MTA Buses May be Fare-Free, NJ Transit Adjusts Train Service as Ridership Slumps

The MTA said that "regular fare policy remain" but the changes being implemented mean many riders won't go near the driver — hence wouldn't have to pay

A New Jersey Transit train arrives at Hoboken Terminal during morning rush hour, October 10, 2016 in Hoboken, New Jersey.
Drew Angerer/Getty Images

Many MTA bus riders may be getting free rides as the agency seeks to protect its drivers, while other commuters from New Jersey and on city ferries will start to see changes in their schedules.

The MTA announced that all local and Select Bus Service buses will be be implementing rear-door boarding only, in a effort for the drivers to practice social distancing. The move means that many passengers, who will also exit through the rear door, won't go near the driver — and hence may not have to pay a fare to ride. In a release, the MTA said "regular fare policy remains in effect wherever on-board payment boxes or SBS off-board ticket machines continue to be accessible."

Select bus riders can still board using the front door, but will not be permitted to sit in the first three rows. The measure is set to start on March 23.

Meanwhile, NJ Transit train passengers on Friday faced new schedules as ridership dropped amid measures to curb the spread of the coronavirus.

All weekday trains, with the exception of the Atlantic City Rail Line, began operating on weekend schedules with slight modifications, the commuter railroad announced. Commuters were urged to sign up for My Transit alerts and activate push notifications on the mobile app to receive the latest updates.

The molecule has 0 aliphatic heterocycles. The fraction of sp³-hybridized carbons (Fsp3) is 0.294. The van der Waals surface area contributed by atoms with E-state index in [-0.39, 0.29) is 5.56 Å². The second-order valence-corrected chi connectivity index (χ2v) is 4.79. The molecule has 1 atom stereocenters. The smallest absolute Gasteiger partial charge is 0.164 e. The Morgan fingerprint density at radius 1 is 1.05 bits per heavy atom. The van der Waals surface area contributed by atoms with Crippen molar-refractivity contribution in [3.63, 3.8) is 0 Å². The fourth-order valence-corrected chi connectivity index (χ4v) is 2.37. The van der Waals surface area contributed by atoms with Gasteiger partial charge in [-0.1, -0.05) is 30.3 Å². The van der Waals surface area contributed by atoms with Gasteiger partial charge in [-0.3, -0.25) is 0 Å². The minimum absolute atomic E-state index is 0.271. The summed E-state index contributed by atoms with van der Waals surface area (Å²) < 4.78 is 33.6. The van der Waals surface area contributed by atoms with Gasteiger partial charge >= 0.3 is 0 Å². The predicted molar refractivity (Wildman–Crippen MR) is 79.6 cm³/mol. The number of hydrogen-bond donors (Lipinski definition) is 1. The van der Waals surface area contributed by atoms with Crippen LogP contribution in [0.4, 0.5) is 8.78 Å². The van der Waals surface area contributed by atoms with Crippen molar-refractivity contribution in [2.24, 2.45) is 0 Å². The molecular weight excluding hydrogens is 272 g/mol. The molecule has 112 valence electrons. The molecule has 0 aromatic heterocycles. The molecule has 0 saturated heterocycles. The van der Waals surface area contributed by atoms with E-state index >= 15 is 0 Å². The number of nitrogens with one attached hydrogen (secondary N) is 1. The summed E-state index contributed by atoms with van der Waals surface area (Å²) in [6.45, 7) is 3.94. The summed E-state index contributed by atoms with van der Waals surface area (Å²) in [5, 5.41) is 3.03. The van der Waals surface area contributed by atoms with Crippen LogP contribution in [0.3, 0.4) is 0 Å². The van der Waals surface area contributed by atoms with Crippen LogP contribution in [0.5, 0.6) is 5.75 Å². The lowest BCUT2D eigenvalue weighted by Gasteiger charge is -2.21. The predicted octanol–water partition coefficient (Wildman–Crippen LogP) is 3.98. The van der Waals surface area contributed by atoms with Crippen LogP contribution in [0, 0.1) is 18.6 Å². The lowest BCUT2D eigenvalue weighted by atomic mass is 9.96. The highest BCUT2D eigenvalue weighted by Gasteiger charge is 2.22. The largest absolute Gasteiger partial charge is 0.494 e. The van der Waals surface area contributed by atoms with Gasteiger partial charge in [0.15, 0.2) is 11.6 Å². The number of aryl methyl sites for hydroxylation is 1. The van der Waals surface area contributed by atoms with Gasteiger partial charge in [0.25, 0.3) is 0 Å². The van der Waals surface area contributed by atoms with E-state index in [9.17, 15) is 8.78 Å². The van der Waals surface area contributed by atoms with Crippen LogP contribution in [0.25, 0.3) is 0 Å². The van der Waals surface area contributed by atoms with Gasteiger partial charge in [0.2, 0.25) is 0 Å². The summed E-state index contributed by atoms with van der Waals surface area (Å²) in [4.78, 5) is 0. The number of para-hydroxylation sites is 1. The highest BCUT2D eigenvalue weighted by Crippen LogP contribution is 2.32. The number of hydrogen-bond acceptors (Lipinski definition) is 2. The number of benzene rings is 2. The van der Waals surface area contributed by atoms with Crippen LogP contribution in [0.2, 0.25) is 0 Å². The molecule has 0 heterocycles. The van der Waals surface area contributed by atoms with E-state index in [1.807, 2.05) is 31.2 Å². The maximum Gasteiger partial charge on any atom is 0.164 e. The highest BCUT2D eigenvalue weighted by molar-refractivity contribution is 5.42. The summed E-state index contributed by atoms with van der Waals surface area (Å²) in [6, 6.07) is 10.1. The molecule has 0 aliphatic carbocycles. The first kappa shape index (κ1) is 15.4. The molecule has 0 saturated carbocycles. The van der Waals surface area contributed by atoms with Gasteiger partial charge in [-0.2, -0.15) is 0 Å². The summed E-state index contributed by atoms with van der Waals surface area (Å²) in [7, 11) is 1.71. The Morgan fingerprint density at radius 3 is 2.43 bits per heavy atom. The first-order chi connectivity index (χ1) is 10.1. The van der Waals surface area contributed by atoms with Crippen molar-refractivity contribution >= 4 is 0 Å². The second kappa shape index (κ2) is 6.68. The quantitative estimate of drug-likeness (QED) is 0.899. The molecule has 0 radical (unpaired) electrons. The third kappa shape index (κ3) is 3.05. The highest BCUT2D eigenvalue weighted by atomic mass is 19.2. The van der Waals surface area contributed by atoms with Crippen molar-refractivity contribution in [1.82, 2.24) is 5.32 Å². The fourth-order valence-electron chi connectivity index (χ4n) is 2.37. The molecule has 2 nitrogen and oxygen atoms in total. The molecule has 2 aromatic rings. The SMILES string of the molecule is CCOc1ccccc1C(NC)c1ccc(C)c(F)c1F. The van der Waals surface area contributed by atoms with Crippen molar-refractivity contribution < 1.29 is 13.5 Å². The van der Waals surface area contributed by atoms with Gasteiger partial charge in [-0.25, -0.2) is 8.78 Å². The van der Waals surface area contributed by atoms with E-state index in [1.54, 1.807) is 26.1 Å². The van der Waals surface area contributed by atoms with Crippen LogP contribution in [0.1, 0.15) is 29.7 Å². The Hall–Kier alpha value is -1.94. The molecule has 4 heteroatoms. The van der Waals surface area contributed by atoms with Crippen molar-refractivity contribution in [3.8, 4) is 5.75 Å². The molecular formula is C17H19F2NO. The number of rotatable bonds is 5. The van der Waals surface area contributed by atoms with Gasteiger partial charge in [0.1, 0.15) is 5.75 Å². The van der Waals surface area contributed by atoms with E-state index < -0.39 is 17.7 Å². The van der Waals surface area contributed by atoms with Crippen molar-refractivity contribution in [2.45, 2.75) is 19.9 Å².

Gladstone Branch rail service will only operate on weekends. Eight extra trips will run between Dover and Hoboken on weekdays only.

Bus, Hudson-Bergen Light Rail, Newark Light Rail, Riverline and Access Link service will continue on weekday schedules.

NJ Transit said its ridership has plummeted almost 90% in the last week as many companies have told employees to work from home and governments have ordered businesses closed to stem the spread of the virus.

They are not the only ones hurting from a drop-off in ridership — the Staten Island Ferry will be operating a reduced schedule starting March 22 after Mayor Bill de Blasio said ridership was down 70 percent compared to last year.

During morning and evening rush periods, the ferry will run every 20 minutes. During the day and at night, the ferry will run every half hour, and every hour in the overnight hours.

Copyright AP - Associated Press
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